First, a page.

A spokeswoman for the Treasury Department declined to comment on the recent weakness in the yuan and pointed toward Treasury Secretary Jacob Lew's recent comments. "They're moving towards market-determined exchange rates," Mr. Lew said Friday in Sydney. "As we've noted in our exchange reports over and over, we still raise concerns about it."
Officials from Beijing and other members of the Group of 20 biggest economies affirmed Sunday in statement released in Sydney that "exchange-rate flexibility can also facilitate the adjustment of our economies."
At the Sydney meeting, Chinese Finance Minister Lou Jiwei dismissed concerns over the yuan's slide, saying that it doesn't reflect fundamental economic changes and that the yuan still trades within its "normal range."
Investors earned small but predictable returns as the central bank allowed the yuan to strengthen steadily. Funds that primarily own the yuan and bonds that are priced in the currency have returned about 5% over the past year, even as the vast majority of emerging-market funds have lost money, according to Morningstar Inc.
The yuan's steady appreciation has also drawn the attention of so-called hot money—short-term speculators looking to turn a quick profit as the currency rises.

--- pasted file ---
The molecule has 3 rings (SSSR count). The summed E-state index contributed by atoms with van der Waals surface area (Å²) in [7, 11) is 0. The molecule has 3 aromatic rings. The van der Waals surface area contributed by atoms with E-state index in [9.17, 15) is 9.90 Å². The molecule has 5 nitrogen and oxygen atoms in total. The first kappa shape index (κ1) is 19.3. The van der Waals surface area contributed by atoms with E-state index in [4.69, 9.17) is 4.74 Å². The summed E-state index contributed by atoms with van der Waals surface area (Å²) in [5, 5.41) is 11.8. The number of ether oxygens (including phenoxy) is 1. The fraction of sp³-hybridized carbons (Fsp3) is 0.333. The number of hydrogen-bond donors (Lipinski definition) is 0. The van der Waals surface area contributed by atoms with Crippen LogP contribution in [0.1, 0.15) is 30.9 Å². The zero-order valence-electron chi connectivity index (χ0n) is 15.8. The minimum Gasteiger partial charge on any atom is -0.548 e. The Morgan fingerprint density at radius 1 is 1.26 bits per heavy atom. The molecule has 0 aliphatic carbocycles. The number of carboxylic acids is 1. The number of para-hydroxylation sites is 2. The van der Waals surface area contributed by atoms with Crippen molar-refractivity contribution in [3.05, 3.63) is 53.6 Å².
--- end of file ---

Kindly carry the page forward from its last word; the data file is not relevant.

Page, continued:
Analysts say it was those traders who were stung by last week's selloff. Many wagered on the yuan via options contracts and other derivatives. These investments magnify profits from small gains in the currency but can also lead to big losses when the currency reverses.
Some money managers looking for longer-term investments are also wary of how popular the yuan trade has become. Binqi Liu, a New York-based portfolio manager at HSBC Global Asset Management, which oversees $420 billion, said she reduced her bets in favor of the yuan in January, as she felt bullish wagers were drawing too much money.
"Everybody on the Street likes the renminbi," said Ms. Liu. "Whenever it's this crowded, any change in the market tends to be magnified, and the volatility will be higher. We prefer to stay neutral."
Others are viewing the dip as a buying opportunity. They see little sign of a permanent shift in China's currency policy, which calls for a gradual loosening of control over the yuan. That suggests a stronger currency in the future, since many economists believe the yuan's value is set at an artificially low level. Any further losses may also be limited as China remains under pressure from trade partners, including the U.S., to keep letting the yuan rise.
"The volatility in the yuan can increase for sure, but the general path of appreciation will continue," said Roland Gabert, a Frankfurt-based portfolio manager at Deutsche Asset & Wealth Management, a subsidiary of Deutsche Bank AG.
—William Mauldin and Bob Davis contributed to this article.